Hootie & the Blowfish: Yet Another Worship Temple

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Feature Artist: Hootie & the Blowfish

The Blowfish was formed in the late 80s when four University of South Carolina students got together to play some music. They named the group after two friends of Darius' and started playing gigs around Columbia. Three independent releases soon followed: Hootie & the Blowfish (1990), Time (1991) and Kootchypop (1993), which featured the collaboration of Don Dixon (who's produced R.E.M. and the Smithereens). To avoid suffering the impoverished fate that befalls many ispiring professional musicians, the band formed a legal partnership in 1990, which they dubbed Fishco. That move enabled the foursome to get better gigs and embark on proper tours, while also giving them control over their recordings and merchandise. Thanks largely to the vision of bassist Dean Felber (a USC finance major) and their management staff, the band's members were able to quit their day jobs and pursue music full-time.

What began with burning live performances and widespread regional acclaim across the Mid-Atlantic and South would eventually grow into a national phenomenon debut. The Hootie fan base, which had been cultivated for years from the stage, immediately made their presence known by helping push the group to a #1 entrance on the national new artists chart.

The album's first single, Hold My Hand (with backing vocals by David Crosby), began to make inroads at radio stations across the country, and people started scratching their heads about the band's most-memorable name. That September, Hootie traveled to New York City to make their first of many appearances on the Late Show with David Letterman where Dave himself proclaimed the foursome "one of my favorite new bands."

After giving virtually all of 1994 to the road (apart from taking a bit of time out to complete work on their debut Atlantic album, Cracked Rear View) and then keeping up the pace throughout 1995, you'd think that nearly two years of little soaps, plastic forks, and no-theft hangers would have taken their toll.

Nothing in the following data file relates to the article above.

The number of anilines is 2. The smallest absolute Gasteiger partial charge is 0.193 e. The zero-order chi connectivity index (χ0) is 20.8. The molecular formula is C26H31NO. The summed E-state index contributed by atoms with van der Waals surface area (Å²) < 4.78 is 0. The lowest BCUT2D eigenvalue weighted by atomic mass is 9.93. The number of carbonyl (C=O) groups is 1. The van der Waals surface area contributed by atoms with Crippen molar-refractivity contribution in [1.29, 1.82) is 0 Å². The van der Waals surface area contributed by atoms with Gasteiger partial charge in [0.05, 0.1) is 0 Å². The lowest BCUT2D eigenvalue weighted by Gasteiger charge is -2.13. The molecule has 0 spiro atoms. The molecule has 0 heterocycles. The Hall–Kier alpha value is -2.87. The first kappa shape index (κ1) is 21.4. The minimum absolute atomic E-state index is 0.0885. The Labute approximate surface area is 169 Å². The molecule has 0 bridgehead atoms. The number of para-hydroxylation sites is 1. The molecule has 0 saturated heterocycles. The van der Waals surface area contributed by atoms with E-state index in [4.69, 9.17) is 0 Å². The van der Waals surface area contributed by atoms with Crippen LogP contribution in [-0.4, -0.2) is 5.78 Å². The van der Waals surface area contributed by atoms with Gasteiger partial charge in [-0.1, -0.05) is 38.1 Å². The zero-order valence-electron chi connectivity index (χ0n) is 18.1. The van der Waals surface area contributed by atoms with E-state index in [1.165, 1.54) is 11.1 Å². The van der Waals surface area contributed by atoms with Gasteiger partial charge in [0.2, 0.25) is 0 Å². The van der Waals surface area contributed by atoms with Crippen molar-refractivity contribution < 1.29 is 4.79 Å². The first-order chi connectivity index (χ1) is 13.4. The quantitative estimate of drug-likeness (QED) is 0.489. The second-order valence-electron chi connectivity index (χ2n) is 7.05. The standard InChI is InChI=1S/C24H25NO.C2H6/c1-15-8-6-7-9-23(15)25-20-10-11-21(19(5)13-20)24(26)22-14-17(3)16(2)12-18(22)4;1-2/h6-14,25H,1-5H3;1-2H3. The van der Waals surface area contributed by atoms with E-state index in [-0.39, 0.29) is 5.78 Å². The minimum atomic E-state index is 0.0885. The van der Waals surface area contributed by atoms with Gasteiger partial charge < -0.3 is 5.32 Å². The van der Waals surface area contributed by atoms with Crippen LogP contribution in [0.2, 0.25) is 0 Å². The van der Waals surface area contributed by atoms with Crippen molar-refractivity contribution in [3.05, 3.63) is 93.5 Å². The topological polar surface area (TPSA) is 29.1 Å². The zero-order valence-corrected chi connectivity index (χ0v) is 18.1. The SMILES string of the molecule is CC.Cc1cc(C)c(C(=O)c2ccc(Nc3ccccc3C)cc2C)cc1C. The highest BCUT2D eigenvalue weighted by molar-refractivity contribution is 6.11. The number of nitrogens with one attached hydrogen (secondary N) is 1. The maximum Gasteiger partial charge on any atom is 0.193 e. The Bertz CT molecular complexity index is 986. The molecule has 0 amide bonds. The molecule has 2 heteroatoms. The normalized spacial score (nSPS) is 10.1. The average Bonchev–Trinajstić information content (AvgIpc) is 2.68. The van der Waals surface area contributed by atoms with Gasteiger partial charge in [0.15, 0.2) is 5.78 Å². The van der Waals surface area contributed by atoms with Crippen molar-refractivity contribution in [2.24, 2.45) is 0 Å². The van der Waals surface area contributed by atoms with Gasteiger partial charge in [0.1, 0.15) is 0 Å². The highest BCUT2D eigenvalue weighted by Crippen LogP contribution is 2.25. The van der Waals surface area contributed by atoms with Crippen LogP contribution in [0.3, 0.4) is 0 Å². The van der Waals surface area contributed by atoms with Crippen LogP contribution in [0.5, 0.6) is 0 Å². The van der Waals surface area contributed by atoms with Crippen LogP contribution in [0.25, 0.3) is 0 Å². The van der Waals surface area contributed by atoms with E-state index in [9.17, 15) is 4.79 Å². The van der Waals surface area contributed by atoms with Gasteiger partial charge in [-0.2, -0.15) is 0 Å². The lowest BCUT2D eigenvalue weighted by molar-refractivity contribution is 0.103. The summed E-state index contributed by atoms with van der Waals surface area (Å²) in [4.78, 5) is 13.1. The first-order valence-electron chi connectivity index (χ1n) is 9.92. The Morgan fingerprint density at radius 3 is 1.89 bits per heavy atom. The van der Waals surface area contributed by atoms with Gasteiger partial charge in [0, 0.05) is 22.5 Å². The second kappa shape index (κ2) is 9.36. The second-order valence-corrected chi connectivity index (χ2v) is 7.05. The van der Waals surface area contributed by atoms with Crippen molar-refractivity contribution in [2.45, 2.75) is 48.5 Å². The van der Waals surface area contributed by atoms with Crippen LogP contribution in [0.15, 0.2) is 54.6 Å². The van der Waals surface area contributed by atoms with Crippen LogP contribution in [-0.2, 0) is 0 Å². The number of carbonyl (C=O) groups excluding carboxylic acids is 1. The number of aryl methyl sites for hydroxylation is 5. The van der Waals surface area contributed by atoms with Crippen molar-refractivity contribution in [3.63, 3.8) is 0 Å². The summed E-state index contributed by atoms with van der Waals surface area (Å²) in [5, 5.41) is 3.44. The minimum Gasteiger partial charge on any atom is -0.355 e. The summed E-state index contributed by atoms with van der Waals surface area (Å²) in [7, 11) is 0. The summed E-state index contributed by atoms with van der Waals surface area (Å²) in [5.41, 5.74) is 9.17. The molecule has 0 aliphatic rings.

But when last October rolled around and they'd finally reached the last page of their epic tour itinerary, instead of winding down, the Columbia, South Carolina-based quartet geared up, eagerly getting into recording what would become Fairweather Johnson; their second Atlantic outing.

"We were playing so well at the end of the tour, and that perfectly translated right into the studio," says Dean Felber. "That togetherness went from the stage right onto the tape. If we'd taken some time off to relax, we might have lost that edge." "Although we were tired, we were highly motivated, says Jim "Soni" Sonefeld. "We didn't want to sit around and over-think the whole thing. We just went straight in to record, and it happened for us."

Initial work on the album actually began in early 1995 at a friend's cozy home studio in Bermuda, just prior to rehearsals for the three-month-long North American Summer Camp With Trucks tour.

Recording began in October with Cracked Rear View producer Don Gehman at The Site studios in the scenic hills of Marin County, California. The location provided the ideal Hootie environment: state-of-the-art studio gear, fresh air, open space, and an outdoor basketball court. We'd play some basketball, record for a while, and then play some more," says Dean. The Site came highly recommended by their friends in Toad The Wet Sprocket and by Gehman, who had accompanied the band on the last week of the 95 tour and during the second Bermuda trip.

Hootie & the Blowfish: Yet Another Worship Temple
Maintained by: Jonathan R. Sammy